02nd Nov2020

‘2GM Pacific’ Board Game Review

by Matthew Smail

When I think of wargames, I am often reminded of how broad the range of games covered by that term actually is. On the one hand, you have super heavy, army level simulators such as those represented in many of GMT Games most famous series, whilst on the other, you have the more straightforward and action focussed offerings like Memoir ’44. I have often longed for a game with the accessibility of the lighter end of this spectrum, but with the diversity of units and tactics offered at the heavier end. 2GM Pacific might just be the game that strikes this balance.

2GM Pacific is a card based, battalion level combat simulator that includes elements of deck-building, dice-rolling and strategic movement. The game includes both Basic and Advanced Rulesets (with a deck of cards for players to lay out to track which advanced rules will be used in each game) and a campaign booklet. A standard “Pitched Battle” game can be played by setting a number of points (usually 120), with both players then choosing cards from the HUGE pools included for both American and Japanese forces. Whilst the missions in the campaign booklet usually maintain freedom of choice over most of the deck, they will usually provide set army values, units, generals, win conditions and other factors to represent the battles in question.

On the eight by eight space board, cards are played for their action point cost (which is the same the cost to include a card in the deck.) However, most cards can be upgraded at the point of deployment for more AP – for example, a tank may receive a single machinegun upgrade for free, but it may also be possible to add one or more additional machine guns and possibly a smoke grenade or similar. Infantrymen can often use the “Hit the Dirt” upgrade to make them more evasive, or equip one of several heavy weapons.

AP is hard to come by, however, and players will begin with just five (infantry will cost about two or three, whilst tanks are between three and perhaps as much as eight) – and all of these numbers are before upgrades. To get more AP, 2GM Pacific uses a really clear, simple supply line system. Each player has a Headquarters space that sits “off” the board and generates one AP per turn. In addition, the players will each receive one AP for every line they occupy on the board, as long as there are no breaks.

This still means that AP is very tight, and players are often forced to choose between deploying weak or under-equipped units on consecutive turns, or playing nothing in order to build AP and deploy a more powerful unit on the next turn. General cards (which begin each battle on the table and rarely join the fight directly) can offer significant discounts, additional AP generation or similar, any one of which will radically shape your strategy. When you combine this with the huge variety of units on offer – from infantry, artillery and tanks to air support, traps and even heroes like Richard Winters – you have a ridiculous amount of possible variations.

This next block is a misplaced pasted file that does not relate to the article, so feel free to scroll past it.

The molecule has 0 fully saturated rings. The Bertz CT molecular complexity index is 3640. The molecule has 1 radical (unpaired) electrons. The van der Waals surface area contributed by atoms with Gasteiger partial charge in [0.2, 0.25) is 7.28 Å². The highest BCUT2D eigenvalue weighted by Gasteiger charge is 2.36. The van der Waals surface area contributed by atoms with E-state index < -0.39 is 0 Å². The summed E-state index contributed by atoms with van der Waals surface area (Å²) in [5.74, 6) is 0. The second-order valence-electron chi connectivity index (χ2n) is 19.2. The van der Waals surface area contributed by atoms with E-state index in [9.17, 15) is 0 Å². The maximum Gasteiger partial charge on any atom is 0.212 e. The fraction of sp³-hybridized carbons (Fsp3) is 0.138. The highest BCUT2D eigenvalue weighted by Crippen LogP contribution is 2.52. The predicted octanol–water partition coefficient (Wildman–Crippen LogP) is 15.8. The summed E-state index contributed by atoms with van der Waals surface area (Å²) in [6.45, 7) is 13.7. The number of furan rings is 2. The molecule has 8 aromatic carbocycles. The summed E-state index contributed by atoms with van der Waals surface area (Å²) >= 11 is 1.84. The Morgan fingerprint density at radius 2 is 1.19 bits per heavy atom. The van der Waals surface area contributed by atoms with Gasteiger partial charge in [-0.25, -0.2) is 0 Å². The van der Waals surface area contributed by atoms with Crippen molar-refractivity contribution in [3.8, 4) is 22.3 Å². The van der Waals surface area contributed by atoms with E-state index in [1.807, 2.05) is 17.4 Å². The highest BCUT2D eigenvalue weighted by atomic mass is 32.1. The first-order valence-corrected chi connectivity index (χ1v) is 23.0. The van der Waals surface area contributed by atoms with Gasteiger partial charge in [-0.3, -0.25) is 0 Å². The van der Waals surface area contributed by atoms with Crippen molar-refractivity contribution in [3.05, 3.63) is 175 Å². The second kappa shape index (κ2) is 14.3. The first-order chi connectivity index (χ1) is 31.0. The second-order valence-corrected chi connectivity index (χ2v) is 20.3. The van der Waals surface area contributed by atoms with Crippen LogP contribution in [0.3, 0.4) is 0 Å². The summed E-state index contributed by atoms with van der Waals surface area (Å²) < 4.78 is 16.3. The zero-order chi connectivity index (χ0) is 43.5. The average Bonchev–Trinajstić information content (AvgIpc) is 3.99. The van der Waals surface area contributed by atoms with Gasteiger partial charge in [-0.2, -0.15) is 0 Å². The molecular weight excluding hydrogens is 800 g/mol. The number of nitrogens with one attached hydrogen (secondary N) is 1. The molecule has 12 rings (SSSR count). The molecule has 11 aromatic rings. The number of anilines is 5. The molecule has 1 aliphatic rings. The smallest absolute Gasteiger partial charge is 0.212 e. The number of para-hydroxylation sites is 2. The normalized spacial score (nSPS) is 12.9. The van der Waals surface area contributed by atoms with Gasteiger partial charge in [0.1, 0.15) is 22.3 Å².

Each of these units is described fully on its card, and every card features artwork of a very good, if slightly cartoonish standard. I particularly enjoy that through the use of cards instead of miniatures or tokens, players receive the dual benefit of having a huge range of units to choose from (much like a proper wargame) and also, the aesthetic benefit of playing a really good looking game as opposed to a more dour, token based affair – which can be off-putting to people not familiar to wargames of this weight.

Terrain is also represented on the board by a deck of cards, and again, each card explains the effect of the card – light cover, medium cover or full cover, for example, as well as what the level of cover actually means to the gameplay. This, as you can see from the pictures, can create some hugely evocative battlefields that I just don’t think I’ve seen in any wargame before. I mean honestly, 2GM Pacific is almost as impressive on the table as a scale miniatures game with painted hedgerow models and tiny houses – but it all fits in a normal sized box and takes no time to setup.

Combat is also quite streamlined once you get over some slightly clumsy rules, which have clearly been translated from the publishers native Spanish into English without quite as much rigour as I would have liked. Only D10 are used, with the box including one for each side, although only one will be used to resolve each shot. In a nutshell, each unit can fire all of its active weapons on a single turn, so if we go back to the upgrades I mentioned earlier, a tank with four MG’s is definitely better than a tank with none (because the tank itself fires, then each MG fires.)